Before every election, politicians descend on their respective party offices for the ticket to contest. In the BJP, the final decision on ticket distribution rests with its parliamentary board while in the Congress it’s with the Gandhis. For a democracy, this practice is undemocratic. It makes candidates beholden to the central leadership of their parties and gives rise to a culture of sycophancy.
In such a scenario, Congress vice-president Rahul Gandhi’s plan to partly democratise the party by holding primaries ahead of the general elections was a step in the right direction. But after the defeat of the 16 candidates who got the ticket via the new system, many want to scrap this experiment. Is this a fair argument? The Congress contested 462 seats: 446 of those candidates got the ticket via the standard ticket distribution system and among them only 44 won. The party was wiped out across the board, regardless of whether the candidate was selected via the primary route or otherwise because there was a general disillusionment with the party and the BJP ran an outstanding campaign. The fate of the candidates selected through the primaries had little to do with the allocation of tickets and much more to do with the national mood.
Today, the Congress has nothing to lose and should use this opportunity to continue with this experiment and position itself as a party that thinks ahead of its time. The 2014 primaries were closed primaries, allowing only local registered party workers to vote for the candidate they thought was most likely to win. While closed primaries have their own advantage it has a serious problem: Should candidates spend time working for their constituencies or curry favour with local party workers?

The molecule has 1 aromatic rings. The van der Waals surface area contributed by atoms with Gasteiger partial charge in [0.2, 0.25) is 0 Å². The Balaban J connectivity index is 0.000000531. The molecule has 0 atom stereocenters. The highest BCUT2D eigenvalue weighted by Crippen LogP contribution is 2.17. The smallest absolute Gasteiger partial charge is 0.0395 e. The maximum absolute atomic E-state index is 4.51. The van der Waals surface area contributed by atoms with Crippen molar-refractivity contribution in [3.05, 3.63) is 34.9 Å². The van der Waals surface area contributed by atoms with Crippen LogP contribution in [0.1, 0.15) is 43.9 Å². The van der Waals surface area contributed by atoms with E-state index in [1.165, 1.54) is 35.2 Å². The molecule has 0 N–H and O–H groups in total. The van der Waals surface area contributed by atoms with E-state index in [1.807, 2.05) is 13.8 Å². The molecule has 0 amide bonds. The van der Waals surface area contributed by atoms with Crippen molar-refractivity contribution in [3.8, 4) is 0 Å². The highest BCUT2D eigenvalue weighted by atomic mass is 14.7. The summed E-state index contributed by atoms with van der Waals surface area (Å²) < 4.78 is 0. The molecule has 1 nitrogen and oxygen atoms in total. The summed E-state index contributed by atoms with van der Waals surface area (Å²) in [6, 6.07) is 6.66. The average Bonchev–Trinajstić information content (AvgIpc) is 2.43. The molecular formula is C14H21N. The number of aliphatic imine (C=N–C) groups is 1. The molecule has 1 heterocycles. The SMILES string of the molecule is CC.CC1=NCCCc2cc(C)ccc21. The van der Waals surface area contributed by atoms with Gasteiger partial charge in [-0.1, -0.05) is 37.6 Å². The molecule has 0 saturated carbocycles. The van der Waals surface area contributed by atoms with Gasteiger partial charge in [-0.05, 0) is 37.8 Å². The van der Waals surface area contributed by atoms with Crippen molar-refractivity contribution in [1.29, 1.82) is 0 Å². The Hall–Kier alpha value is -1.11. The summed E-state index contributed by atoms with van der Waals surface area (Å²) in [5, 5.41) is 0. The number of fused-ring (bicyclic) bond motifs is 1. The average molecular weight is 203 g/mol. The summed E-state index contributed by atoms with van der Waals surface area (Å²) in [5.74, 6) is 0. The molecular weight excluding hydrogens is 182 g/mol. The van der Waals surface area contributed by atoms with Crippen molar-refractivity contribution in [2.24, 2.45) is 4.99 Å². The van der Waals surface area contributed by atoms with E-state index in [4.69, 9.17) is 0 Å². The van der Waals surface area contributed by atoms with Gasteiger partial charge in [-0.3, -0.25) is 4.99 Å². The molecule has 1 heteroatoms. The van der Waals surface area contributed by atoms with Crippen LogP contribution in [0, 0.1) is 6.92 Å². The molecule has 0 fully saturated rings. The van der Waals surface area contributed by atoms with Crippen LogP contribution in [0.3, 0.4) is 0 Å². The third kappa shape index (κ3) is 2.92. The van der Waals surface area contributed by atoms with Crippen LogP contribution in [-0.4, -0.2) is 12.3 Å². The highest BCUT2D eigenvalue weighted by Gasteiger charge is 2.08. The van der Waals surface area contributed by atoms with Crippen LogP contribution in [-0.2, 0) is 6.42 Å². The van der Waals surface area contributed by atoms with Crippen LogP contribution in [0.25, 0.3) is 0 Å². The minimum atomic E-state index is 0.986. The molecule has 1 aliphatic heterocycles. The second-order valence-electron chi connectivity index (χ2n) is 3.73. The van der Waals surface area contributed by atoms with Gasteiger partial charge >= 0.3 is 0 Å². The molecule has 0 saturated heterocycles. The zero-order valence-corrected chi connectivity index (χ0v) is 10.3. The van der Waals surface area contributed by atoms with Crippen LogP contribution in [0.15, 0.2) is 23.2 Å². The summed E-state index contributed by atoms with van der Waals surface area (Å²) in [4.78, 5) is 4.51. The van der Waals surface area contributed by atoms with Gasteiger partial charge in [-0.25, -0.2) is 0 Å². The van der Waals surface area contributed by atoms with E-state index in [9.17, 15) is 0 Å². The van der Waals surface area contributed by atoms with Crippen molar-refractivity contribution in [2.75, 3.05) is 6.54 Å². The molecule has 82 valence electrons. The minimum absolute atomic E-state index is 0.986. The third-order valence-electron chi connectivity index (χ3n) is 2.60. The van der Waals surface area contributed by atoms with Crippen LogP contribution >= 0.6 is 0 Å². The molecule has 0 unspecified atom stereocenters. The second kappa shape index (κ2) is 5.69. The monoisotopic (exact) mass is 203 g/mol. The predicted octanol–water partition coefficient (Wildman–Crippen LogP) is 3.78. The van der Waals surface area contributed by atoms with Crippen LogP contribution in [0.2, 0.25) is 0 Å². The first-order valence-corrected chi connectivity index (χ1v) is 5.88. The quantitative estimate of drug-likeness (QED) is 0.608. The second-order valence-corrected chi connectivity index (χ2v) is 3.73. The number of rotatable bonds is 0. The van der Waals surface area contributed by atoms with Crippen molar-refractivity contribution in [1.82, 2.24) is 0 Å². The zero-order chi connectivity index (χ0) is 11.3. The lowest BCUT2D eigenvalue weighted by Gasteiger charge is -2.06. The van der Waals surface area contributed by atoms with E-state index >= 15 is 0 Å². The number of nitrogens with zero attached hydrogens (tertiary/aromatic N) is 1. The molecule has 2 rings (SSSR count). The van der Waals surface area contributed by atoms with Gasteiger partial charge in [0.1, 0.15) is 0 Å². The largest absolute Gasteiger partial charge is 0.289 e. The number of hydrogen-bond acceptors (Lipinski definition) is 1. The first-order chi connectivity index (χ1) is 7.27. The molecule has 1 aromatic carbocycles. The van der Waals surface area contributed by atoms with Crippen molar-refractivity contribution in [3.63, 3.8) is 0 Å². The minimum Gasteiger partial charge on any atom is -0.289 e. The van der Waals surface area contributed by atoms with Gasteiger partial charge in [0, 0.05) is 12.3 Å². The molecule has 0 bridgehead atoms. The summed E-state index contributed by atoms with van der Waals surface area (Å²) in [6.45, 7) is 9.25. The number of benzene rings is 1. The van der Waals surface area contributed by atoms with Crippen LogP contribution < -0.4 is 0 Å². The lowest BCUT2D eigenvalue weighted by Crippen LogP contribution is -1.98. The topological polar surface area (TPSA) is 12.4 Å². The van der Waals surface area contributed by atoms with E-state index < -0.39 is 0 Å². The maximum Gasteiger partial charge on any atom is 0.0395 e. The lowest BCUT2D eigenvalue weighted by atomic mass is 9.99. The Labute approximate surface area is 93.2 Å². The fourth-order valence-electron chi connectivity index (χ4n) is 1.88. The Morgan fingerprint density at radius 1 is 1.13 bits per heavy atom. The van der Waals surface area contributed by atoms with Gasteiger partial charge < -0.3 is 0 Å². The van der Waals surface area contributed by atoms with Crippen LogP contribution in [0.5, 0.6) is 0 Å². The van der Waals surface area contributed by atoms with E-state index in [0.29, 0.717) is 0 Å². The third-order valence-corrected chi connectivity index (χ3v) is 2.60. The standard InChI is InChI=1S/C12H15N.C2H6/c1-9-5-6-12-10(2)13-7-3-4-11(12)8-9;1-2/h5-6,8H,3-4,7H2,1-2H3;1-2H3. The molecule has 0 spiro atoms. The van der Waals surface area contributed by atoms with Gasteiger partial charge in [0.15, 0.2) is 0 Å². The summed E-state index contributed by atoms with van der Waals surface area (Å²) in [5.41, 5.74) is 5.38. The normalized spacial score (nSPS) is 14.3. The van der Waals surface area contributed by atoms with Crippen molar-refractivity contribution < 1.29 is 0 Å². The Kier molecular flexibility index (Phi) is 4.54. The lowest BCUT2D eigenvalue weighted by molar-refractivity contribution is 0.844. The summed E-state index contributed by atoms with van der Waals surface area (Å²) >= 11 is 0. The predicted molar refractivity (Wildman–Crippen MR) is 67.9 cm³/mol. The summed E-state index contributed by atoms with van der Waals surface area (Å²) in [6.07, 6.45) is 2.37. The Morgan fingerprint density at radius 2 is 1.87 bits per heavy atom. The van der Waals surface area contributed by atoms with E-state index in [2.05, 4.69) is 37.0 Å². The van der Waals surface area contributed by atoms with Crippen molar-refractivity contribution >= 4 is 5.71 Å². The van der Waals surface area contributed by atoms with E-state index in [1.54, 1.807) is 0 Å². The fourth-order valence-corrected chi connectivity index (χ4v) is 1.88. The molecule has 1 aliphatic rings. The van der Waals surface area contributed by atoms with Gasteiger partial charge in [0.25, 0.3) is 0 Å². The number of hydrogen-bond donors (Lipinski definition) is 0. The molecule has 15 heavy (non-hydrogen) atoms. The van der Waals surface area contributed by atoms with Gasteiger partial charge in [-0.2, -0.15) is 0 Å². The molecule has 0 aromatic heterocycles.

India’s democracy is a work in progress. It needs constant attention to improve not only the existing voting mechanisms (electronic voting machines and absentee ballots) but also greater voter engagement and political activism. Holding primaries will appeal to the increasingly aware young voter of India who is opinionated and wants greater transparency in all spheres, including the electoral process.
Karanraj Chaudri is a graduate student at Oxford University
The views expressed by the author are personal